I’m greatly pleased to announce liblicense 0.8.1. Steren and Greg found a number of major issues (Greg found a consistent crasher on amd64, and Steren found a consistent crasher in the Python bindings). These issues, among
some others, are fixed by the wondrous liblicense 0.8.1. I mentioned to Nathan Y. that liblicense is officially “no longer ghetto.”
The best way enjoy liblicense is from our Ubuntu and Debian package repository, at http://mirrors.creativecommons.org/packages/. More information on what liblicense does is available on our wiki page about liblicense. You can also get them in fresh Fedora 11 packages. And the source tarball is available for download from sourceforge.net.
P.S. MERRY CHRISTMAS!
The full ChangeLog snippet goes like this:
liblicense 0.8.1 (2008-12-24):
* Cleanups in the test suite: test_predicate_rw’s path joiner finally works
* Tarball now includes data_empty.png
* Dynamic tests and static tests treat $HOME the same way
* Fix a major issue with requesting localized informational strings, namely that the first match would be returned rather than all matches (e.g., only the first license of a number of matching licenses). This fixes the Python bindings, which use localized strings.
* Add a cooked PDF example that actually works with exempi; explain why that is not a general solution (not all PDFs have XMP packets, and the XMP packet cannot be resized by libexempi)
* Add a test for writing license information to the XMP in a PNG
* Fix a typo in exempi.c
* Add basic support for storing LL_CREATOR in exempi.c
* In the case that the system locale is unset (therefore, is of value “C”), assume English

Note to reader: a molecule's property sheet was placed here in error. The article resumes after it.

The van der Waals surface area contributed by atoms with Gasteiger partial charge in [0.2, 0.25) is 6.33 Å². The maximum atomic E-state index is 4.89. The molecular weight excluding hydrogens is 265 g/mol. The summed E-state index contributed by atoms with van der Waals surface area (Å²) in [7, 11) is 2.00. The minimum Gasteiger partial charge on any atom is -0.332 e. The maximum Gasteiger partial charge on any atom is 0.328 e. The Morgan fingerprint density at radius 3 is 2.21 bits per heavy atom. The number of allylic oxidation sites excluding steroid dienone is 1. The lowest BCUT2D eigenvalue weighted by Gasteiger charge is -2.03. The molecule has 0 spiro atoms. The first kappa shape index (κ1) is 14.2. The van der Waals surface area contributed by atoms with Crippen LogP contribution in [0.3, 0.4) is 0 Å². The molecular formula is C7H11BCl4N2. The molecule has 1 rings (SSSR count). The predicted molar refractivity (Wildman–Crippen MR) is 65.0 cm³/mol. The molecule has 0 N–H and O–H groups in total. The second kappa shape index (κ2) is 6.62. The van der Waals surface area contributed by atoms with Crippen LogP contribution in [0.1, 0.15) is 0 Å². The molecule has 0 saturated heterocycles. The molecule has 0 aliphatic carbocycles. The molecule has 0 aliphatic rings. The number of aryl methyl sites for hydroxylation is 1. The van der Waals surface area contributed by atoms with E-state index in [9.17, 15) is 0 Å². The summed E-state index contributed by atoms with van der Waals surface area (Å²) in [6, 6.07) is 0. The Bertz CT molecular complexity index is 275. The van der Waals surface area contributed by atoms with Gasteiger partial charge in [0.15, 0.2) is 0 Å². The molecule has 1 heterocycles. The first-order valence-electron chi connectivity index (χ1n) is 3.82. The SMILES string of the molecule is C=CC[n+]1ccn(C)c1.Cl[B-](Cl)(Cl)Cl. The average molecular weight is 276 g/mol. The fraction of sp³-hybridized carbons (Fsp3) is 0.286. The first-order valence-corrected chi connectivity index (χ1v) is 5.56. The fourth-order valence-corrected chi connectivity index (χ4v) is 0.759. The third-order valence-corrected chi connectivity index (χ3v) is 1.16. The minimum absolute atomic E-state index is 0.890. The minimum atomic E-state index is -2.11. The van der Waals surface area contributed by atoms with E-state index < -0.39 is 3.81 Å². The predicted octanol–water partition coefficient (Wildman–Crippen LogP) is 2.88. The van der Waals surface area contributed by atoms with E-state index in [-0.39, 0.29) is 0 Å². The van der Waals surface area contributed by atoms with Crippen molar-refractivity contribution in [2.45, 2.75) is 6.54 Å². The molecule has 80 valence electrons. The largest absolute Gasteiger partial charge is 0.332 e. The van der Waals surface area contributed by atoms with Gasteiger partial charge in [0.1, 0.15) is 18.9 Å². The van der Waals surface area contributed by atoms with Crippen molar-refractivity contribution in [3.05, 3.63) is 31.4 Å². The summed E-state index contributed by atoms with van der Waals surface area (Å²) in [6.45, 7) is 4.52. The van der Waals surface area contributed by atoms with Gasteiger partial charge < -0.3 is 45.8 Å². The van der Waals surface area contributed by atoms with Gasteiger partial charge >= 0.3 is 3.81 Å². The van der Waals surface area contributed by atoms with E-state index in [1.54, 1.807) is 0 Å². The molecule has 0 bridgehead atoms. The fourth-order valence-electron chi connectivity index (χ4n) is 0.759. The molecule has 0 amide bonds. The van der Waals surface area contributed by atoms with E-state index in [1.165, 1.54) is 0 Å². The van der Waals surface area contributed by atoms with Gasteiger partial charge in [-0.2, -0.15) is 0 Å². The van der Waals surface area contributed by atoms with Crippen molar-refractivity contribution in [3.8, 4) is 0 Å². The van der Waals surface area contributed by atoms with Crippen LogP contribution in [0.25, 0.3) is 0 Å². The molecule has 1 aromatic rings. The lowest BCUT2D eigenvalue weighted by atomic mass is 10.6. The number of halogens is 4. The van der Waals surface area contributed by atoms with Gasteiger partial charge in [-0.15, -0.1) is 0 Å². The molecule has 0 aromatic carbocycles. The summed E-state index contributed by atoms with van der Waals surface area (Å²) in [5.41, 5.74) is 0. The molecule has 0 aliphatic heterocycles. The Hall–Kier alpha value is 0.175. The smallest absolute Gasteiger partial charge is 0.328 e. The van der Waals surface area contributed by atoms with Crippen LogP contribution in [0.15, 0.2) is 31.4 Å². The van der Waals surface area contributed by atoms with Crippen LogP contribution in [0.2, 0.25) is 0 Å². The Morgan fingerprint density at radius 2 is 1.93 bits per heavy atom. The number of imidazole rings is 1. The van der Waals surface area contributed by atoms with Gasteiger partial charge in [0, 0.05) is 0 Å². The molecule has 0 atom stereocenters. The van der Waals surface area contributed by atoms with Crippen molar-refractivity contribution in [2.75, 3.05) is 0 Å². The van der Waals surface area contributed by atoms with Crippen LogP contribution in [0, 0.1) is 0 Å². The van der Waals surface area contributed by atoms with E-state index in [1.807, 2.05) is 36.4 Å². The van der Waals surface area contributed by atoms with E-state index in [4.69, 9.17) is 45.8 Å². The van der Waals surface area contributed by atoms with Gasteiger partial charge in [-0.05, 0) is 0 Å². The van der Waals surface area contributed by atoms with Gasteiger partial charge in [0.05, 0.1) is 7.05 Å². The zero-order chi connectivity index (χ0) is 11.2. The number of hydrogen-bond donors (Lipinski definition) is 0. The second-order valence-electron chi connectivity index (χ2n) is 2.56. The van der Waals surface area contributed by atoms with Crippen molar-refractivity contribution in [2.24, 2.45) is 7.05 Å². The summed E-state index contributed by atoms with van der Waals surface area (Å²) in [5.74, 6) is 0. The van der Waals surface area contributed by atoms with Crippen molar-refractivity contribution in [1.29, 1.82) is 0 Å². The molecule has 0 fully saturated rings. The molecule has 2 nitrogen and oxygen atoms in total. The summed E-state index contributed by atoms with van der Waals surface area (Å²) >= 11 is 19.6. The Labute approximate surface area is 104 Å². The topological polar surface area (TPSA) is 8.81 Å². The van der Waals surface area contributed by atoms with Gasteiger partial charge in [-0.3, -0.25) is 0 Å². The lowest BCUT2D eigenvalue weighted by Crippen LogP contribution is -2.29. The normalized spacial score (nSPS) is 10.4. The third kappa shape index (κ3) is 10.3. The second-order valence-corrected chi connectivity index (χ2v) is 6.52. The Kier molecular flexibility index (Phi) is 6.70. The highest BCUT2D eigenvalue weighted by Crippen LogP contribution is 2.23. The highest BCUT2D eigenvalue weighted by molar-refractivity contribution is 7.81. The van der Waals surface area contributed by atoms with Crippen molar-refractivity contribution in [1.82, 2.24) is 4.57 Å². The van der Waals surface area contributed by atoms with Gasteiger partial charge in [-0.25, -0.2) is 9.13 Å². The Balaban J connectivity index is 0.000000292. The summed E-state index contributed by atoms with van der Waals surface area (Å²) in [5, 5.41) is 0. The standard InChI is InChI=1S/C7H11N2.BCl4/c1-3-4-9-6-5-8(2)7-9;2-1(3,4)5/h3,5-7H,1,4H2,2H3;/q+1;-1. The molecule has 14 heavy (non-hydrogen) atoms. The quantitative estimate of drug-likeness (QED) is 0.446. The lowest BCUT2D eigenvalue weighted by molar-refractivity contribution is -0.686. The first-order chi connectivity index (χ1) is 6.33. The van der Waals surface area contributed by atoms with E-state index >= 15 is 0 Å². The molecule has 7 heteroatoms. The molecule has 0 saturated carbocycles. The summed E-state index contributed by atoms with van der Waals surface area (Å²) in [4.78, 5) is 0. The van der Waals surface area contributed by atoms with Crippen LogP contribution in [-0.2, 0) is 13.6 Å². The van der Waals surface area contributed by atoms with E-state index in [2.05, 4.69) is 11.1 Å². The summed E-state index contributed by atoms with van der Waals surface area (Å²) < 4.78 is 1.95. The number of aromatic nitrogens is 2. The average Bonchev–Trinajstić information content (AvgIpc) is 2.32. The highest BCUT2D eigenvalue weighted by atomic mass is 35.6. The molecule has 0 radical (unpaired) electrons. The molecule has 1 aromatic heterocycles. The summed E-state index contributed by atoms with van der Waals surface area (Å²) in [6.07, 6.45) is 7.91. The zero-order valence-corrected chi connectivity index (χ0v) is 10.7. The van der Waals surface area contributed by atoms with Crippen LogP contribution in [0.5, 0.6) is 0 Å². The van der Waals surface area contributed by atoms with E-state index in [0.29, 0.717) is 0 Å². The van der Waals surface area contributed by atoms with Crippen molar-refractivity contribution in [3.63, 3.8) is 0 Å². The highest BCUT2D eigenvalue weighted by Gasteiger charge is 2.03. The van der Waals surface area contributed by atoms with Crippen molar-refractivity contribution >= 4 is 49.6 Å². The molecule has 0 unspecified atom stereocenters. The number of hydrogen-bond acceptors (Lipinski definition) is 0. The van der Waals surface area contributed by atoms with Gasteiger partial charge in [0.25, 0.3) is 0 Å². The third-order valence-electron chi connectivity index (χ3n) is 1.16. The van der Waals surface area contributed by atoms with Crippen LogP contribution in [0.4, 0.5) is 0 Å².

* Fix a bug with the TagLib module: some lists were not NULL-terminated
* Use calloc() instead of malloc()+memset() in read_license.c; this improves efficiency and closes a crasher on amd64
* Improve chooser_test.c so that it is not strict as to the *order* the results come back so long as they are the right licenses.
* To help diagnose possible xdg_mime errors, if we detect the hopeless application/octet-stream MIME type, fprintf a warning to stderr.
* Test that searching for unknown file types returns a NULL result rather than a segfault.
David Torpie of the Office of Economic and Statistical Research at the Queensland Treasury gave a talk on “Government Information Licensing Framework: a multidisciplinary project improving access to Public Sector Information.” This is a project to give greater access to Australian government data, to make government more transparent, and in doing so to develop a standard set of terms and conditions that are broadly applicable to other government contexts.
David first answered the question of why the Australian government even needs to worry about licensing its works. In Australia, unlike the United States, the government has copyright over works produced by government agencies. Australian copyright law also extends to less-than-creative works (such as telephone directories), which increases the importance that public licensing is clear and simple.
The solution developed at the Queensland Treasury is “digital license management”, or DLM. DLM is a technology to embed license metadata into documents and other works, developed in Java. Benefits include ease of linking from data to license, and finding information based on its license. DLM was developed before a suitable alternative was available; liblicense now provides a similar functionality in C. The team developing DLM is working with CC’s tech team for collaboration, and initial indications are that a dedicated Java tool may prove very useful.Comments Off
Tracker has accepted my patches to read XMP sidecar, as well as patches to extract licenses from MS Office (old format), TIFF, HTML, PNG, and PDF. This support will be available in the 0.6 release, which potentially will be released later this week.
My final set of patches will additionally add support for extracting licenses from JPEG, SVG, and OpenOffice’s OASIS. Also, through GStreamer, Tracker already recognizes licenses of Vorbis and FLAC.
This marks the half-way point of Summer of Code 2007.1 Comment »
Let’s see, where am I at.